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How to develop a Staff training programme

How to deliver a training programme to stop Violence Against Women and Girls:

Good training will ask staff to explore their own attitudes and values on the issues of Violence Against Women and Girls – as well as encouraging partnership working with local statutory and voluntary sector agencies who are able to bring another dimension to a holistic package of preventative work.

Feedback from young people regarding who within the education setting they feel most comfortable talking to about relationship issues often includes non-teaching staff. A key element of the ‘whole school’ approach is that all of the staff get a chance to participate in any related training opportunities. Just as you would expect all staff to take part in Safeguarding training, from teachers, to librarians to lunchtime supervisors, all have a role to play in providing a responsive preventative programme.

Training programme:

We have worked with pilot projects to develop a training programme that responds to the needs of an education organisation and finds ways to dedicate time to staff training, bearing in mind that education organisations already have a packed agenda.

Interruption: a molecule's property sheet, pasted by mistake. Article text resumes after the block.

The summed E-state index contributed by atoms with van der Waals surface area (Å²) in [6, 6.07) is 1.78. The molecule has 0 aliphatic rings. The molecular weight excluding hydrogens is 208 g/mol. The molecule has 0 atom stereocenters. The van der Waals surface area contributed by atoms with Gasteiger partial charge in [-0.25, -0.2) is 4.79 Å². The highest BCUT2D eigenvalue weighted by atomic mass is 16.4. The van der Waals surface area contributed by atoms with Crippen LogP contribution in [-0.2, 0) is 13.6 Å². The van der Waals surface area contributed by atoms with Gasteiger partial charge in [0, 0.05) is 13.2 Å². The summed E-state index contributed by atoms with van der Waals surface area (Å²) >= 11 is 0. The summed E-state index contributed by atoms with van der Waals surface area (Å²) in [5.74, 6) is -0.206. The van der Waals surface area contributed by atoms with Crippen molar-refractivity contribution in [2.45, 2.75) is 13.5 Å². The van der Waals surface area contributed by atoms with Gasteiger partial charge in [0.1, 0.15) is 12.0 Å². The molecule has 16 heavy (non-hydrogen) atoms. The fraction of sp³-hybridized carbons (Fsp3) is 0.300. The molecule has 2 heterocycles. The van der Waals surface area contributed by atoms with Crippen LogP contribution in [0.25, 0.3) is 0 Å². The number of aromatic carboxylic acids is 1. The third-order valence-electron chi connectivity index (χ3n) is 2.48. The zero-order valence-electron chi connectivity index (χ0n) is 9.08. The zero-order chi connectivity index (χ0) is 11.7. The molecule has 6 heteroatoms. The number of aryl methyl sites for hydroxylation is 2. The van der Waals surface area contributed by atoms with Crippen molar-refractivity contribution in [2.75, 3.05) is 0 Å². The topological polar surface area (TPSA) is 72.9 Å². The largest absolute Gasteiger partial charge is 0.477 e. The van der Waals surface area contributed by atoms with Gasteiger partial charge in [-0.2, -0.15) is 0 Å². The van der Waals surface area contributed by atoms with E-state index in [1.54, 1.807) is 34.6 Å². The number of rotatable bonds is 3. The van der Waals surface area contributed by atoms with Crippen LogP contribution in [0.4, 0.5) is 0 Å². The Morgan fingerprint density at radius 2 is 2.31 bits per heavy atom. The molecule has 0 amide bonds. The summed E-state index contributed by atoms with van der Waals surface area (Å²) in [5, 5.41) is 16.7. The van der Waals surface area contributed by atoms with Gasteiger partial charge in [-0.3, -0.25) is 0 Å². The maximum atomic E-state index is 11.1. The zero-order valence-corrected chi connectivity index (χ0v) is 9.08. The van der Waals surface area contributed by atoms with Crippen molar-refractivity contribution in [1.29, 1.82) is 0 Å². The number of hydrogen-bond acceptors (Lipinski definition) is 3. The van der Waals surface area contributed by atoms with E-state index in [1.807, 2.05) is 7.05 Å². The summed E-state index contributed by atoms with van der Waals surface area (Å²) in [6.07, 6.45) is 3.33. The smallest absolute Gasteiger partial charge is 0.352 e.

This training schedule works with the requirements of a organisation. Although, ideally an organisation will dedicate 3 days training for all staff, we are aware that we need to start slowly to build support for staff training in the organisation. Therefore, the training programme below is flexible to suit the time offered by the organisation. In our pilot project, organisations then went on to ask for more training support and dedicated time in the coming years to make it happen.

For more information look at this AVA Outline of Training Programme for regional needs

A range of activities and information can be used to train staff on stopping Violence Against Women and Girls.

A pilot project developed a 2 hour twilight training session that you can adapt: AVATwilight2hrs 

How to assess training needs:

Any training for staff teams needs to be adaptable to meet the needs of all members of the education setting’s workforce.

Assessing needs regarding training is the first step to ensure that you are ‘getting it right’ for staff in order that they in turn can do the same for young people. An easy way to assess training needs is via a training assessment tool – click here for a sample training assessment tool that can be adapted for use in your education setting. The training needs assessment tool can also be adapted for non-teaching / non-frontline staff.

You can download a AVATrainingNeedsAnalysis to send out to the staff before delivering the sessions. Try to get as many returned before the session as possible so that you can create a training plan that responds to the needs of the staff.

Key questions to ask staff: